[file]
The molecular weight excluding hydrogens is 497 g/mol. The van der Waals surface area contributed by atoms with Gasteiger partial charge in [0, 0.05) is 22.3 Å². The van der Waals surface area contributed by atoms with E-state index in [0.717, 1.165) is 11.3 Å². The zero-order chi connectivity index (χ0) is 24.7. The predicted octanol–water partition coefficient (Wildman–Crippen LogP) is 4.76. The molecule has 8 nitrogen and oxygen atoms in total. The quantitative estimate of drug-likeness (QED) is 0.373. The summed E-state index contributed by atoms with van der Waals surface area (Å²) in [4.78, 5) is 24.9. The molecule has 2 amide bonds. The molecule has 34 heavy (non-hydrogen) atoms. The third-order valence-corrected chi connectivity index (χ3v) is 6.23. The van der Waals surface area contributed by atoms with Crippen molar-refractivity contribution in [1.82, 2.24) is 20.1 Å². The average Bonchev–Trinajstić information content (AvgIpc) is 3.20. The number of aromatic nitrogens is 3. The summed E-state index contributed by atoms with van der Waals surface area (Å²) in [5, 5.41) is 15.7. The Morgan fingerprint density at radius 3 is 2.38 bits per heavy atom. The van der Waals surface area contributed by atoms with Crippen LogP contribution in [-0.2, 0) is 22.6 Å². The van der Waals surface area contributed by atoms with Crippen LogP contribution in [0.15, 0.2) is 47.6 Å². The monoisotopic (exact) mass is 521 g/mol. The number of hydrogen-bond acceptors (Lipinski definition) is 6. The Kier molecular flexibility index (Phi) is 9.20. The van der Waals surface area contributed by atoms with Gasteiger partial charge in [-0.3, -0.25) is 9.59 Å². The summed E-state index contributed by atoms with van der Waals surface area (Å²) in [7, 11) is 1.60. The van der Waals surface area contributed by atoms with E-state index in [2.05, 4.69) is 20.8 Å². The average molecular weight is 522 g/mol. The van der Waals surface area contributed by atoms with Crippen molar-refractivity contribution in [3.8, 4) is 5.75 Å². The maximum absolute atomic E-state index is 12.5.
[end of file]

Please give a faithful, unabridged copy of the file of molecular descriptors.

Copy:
The molecular weight excluding hydrogens is 497 g/mol. The van der Waals surface area contributed by atoms with Gasteiger partial charge in [0, 0.05) is 22.3 Å². The van der Waals surface area contributed by atoms with E-state index in [0.717, 1.165) is 11.3 Å². The zero-order chi connectivity index (χ0) is 24.7. The predicted octanol–water partition coefficient (Wildman–Crippen LogP) is 4.76. The molecule has 8 nitrogen and oxygen atoms in total. The quantitative estimate of drug-likeness (QED) is 0.373. The summed E-state index contributed by atoms with van der Waals surface area (Å²) in [4.78, 5) is 24.9. The molecule has 2 amide bonds. The molecule has 34 heavy (non-hydrogen) atoms. The third-order valence-corrected chi connectivity index (χ3v) is 6.23. The van der Waals surface area contributed by atoms with Crippen molar-refractivity contribution in [1.82, 2.24) is 20.1 Å². The average Bonchev–Trinajstić information content (AvgIpc) is 3.20. The number of aromatic nitrogens is 3. The summed E-state index contributed by atoms with van der Waals surface area (Å²) in [5, 5.41) is 15.7. The Morgan fingerprint density at radius 3 is 2.38 bits per heavy atom. The van der Waals surface area contributed by atoms with Crippen LogP contribution in [-0.2, 0) is 22.6 Å². The van der Waals surface area contributed by atoms with Crippen LogP contribution in [0.15, 0.2) is 47.6 Å². The monoisotopic (exact) mass is 521 g/mol. The number of hydrogen-bond acceptors (Lipinski definition) is 6. The Kier molecular flexibility index (Phi) is 9.20. The van der Waals surface area contributed by atoms with Gasteiger partial charge in [-0.3, -0.25) is 9.59 Å². The summed E-state index contributed by atoms with van der Waals surface area (Å²) in [7, 11) is 1.60. The van der Waals surface area contributed by atoms with E-state index in [2.05, 4.69) is 20.8 Å². The average molecular weight is 522 g/mol. The van der Waals surface area contributed by atoms with Crippen molar-refractivity contribution in [3.8, 4) is 5.75 Å². The maximum absolute atomic E-state index is 12.5.